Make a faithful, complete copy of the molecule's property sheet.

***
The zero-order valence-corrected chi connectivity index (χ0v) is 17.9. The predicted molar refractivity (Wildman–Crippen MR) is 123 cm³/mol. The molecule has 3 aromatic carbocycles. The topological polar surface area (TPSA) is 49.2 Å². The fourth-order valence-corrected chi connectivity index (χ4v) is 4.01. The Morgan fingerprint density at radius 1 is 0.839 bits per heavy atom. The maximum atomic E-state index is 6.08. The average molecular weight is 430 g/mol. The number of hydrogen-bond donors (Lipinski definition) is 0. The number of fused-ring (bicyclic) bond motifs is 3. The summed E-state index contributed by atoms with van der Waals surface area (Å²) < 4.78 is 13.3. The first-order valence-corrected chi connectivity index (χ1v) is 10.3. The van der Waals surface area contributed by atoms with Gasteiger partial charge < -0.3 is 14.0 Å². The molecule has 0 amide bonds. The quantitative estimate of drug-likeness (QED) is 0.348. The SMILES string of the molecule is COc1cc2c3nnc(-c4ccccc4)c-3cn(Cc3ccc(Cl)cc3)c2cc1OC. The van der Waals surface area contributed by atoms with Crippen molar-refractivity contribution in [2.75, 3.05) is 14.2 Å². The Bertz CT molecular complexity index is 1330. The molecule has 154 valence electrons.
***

The zero-order valence-corrected chi connectivity index (χ0v) is 17.9. The predicted molar refractivity (Wildman–Crippen MR) is 123 cm³/mol. The molecule has 3 aromatic carbocycles. The topological polar surface area (TPSA) is 49.2 Å². The fourth-order valence-corrected chi connectivity index (χ4v) is 4.01. The Morgan fingerprint density at radius 1 is 0.839 bits per heavy atom. The maximum atomic E-state index is 6.08. The average molecular weight is 430 g/mol. The number of hydrogen-bond donors (Lipinski definition) is 0. The number of fused-ring (bicyclic) bond motifs is 3. The summed E-state index contributed by atoms with van der Waals surface area (Å²) < 4.78 is 13.3. The first-order valence-corrected chi connectivity index (χ1v) is 10.3. The van der Waals surface area contributed by atoms with Gasteiger partial charge < -0.3 is 14.0 Å². The molecule has 0 amide bonds. The quantitative estimate of drug-likeness (QED) is 0.348. The SMILES string of the molecule is COc1cc2c3nnc(-c4ccccc4)c-3cn(Cc3ccc(Cl)cc3)c2cc1OC. The van der Waals surface area contributed by atoms with Crippen molar-refractivity contribution in [2.75, 3.05) is 14.2 Å². The Bertz CT molecular complexity index is 1330. The molecule has 154 valence electrons.